Four years after kerfuffle over legality of Little Free Libraries, Leawood updates code to allow for book-sharing structures

Spencer Collins, then 9, stands by the Little Free Library that prompted the threat of a citation from the city of Leawood back in 2014.

Leawood residents who want to keep a Little Free Library in their front yards are renegades no more — at least as long as their home owners associations are okay with it.

Four years after codes enforcement sent a letter threatening the Collins family with a citation for violating the city’s rules on detached structures for putting a Little Free Library in their yard along Ensley Lane, the city formally adopted new language Monday that allows for Little Free Libraries to be installed.

Following a wave of criticism and national media attention for issuing the letter to the Collins family, Leawood’s council adopted a moratorium of enforcement of the part of the code that made Little Free Libraries illegal. The city extended that moratorium for years to allow home owners associations to explore what regulations, if any, they would put on the structures.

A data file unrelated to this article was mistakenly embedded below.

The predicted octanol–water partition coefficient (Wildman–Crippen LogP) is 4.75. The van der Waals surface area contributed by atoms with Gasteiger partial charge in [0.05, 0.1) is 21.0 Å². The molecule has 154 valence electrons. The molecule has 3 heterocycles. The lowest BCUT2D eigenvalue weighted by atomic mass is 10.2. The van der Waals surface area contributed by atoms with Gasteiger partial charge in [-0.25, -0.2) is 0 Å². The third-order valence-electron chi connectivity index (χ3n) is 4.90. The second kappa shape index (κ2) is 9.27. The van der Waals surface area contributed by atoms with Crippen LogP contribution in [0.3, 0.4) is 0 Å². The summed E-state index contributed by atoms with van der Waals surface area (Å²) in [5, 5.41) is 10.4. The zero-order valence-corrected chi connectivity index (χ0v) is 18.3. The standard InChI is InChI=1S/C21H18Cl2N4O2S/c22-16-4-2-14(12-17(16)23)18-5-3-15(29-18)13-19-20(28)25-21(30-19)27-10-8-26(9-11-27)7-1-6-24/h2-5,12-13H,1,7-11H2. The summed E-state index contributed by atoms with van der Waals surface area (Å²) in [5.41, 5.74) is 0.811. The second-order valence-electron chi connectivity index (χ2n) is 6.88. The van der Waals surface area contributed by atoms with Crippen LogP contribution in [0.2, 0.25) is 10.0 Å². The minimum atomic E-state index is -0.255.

On Monday, the Leawood city council adopted an addition to its ordinance on permitted accessory uses, buildings and other structures that specifically allows for containers “holding books to be shared by members of the community.”

The containers must be:

  • no larger than six cubic feet and no taller than six feet.
  • located entirely on private property.
  • kept in good shape and not allowed to fall into disrepair.
  • made of “materials commonly used in the neighborhood.”

However, home owners association regulations supersede city ordinances. So if a Leawood HOA wants to put a Little Free Library ban in its covenants, homeowners there won’t be allowed to have them.